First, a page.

Investor sentiment was swayed last week by a number of factors, including positive US corporate earnings, developments in the United States-China trade relationship, a dismal third-quarter economic growth reading from China, as well as hopes of a Brexit deal.
But at the weekend, investors were thrown another curve ball after the British Parliament delayed a vote on Prime Minister Boris Johnson's Brexit deal. Mr Johnson has sent a letter formally asking the European Union to delay Brexit until next Jan 31 as stipulated by law, but made it clear he would rather that there be no extension.
Meanwhile, there has been progress between the US and China to complete a phase-one trade deal by the middle of next month, but this could be scuppered by US support for Hong Kong pro-democracy protesters.
Last Friday, the Dow Jones Industrial Average fell 255.68 points to 26,770.20. The S&P 500 lost 11.75 points to 2,986.20, and the Nasdaq Composite dropped 67.31 points to 8,098.54.
The Straits Times Index closed at 3,114.16, skidding 11.98 points or 0.4 per cent last Friday, and was little moved from Oct 11's close of 3,113.97.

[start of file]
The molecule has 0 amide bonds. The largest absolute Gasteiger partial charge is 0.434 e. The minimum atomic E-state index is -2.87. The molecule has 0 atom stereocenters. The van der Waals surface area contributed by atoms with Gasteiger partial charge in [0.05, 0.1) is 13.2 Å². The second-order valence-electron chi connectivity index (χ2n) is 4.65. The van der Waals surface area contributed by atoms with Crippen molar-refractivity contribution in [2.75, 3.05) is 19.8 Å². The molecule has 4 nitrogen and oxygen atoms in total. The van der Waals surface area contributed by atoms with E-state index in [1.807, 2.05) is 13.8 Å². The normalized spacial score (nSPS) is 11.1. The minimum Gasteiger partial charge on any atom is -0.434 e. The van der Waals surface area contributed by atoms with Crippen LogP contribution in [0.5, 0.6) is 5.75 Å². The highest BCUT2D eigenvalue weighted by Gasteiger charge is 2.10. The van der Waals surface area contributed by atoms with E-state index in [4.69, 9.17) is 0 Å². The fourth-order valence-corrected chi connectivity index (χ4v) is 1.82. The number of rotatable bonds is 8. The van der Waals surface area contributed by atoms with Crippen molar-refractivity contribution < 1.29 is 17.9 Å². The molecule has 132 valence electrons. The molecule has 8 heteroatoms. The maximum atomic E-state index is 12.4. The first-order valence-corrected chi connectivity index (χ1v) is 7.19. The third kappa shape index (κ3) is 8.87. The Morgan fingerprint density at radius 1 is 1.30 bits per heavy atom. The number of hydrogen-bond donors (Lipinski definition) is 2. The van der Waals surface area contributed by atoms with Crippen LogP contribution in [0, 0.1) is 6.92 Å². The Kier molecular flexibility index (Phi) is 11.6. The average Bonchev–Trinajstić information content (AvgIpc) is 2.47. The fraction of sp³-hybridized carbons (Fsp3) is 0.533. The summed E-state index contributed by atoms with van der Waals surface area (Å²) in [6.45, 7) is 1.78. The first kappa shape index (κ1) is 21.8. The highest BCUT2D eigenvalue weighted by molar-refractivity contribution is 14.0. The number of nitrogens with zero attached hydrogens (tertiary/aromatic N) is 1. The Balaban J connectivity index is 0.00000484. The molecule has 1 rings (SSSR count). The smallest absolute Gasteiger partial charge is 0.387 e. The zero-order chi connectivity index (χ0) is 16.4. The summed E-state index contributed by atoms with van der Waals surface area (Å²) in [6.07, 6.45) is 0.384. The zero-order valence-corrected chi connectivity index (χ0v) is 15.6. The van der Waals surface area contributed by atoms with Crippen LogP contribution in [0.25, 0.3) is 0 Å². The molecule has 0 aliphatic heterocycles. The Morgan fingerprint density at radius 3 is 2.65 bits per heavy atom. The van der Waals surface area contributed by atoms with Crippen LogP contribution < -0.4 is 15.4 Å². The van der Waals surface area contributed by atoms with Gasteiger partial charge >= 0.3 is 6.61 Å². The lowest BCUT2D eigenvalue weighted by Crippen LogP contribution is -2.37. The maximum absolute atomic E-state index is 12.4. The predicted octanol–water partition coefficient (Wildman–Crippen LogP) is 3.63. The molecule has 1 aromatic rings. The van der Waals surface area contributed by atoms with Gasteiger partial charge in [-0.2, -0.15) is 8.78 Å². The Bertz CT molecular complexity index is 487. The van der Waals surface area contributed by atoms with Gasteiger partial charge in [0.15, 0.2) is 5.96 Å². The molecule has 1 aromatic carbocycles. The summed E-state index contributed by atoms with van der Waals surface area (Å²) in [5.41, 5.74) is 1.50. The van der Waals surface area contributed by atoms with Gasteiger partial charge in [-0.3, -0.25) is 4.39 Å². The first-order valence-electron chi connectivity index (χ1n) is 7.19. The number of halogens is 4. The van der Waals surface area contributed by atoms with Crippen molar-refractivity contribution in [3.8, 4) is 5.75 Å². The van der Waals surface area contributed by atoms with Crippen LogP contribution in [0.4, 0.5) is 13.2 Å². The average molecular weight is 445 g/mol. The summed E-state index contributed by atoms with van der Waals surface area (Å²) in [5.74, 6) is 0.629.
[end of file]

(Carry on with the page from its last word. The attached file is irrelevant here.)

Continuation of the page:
This week, about half of listed real estate investment trusts (Reits) and business trusts will report quarterly earnings. Results for CapitaLand Mall Trust and Mapletree Logistics Trust are due today, Frasers Commercial Trust and Mapletree Industrial Trust tomorrow, CapitaLand Commercial Trust and Frasers Centrepoint Trust on Wednesday, and CapitaLand Retail China Trust on Friday.
Wednesday sees the release of September inflation data, while industrial production (IP) and preliminary data for third-quarter unemployment will be out on Friday.
Even as Singapore avoided a technical recession in the third quarter, FXTM market analyst Han Tan noted that "upcoming inflation, unemployment and industrial production data will be used to further assess the health of the city-state economy".
He added: "Signs of weaker inflationary pressures should lower the bar for future policy easing by the central bank, especially if external headwinds strengthen going into 2020."
United Overseas Bank (UOB) expects inflation in September to edge higher to 0.6 per cent year on year. Core inflation, which strips out accommodation and private road transport costs, may also edge higher to 0.9 per cent year on year.
Based on advance estimates for third-quarter gross domestic product (GDP) growth, manufacturing contracted 3.5 per cent year on year. Barring any revision to July and August figures, UOB has forecast that IP may record a smaller contraction of 2.6 per cent year on year in September.
UOB economist Alvin Liew said: "If the IP contraction turns out to be much worse than what was implied, then the slightly positive third-quarter GDP growth (of 0.1 per cent) will be at risk of a downward revision."
South Korea's third-quarter GDP figures are due on Thursday, as well as Bank Indonesia's monetary policy decision.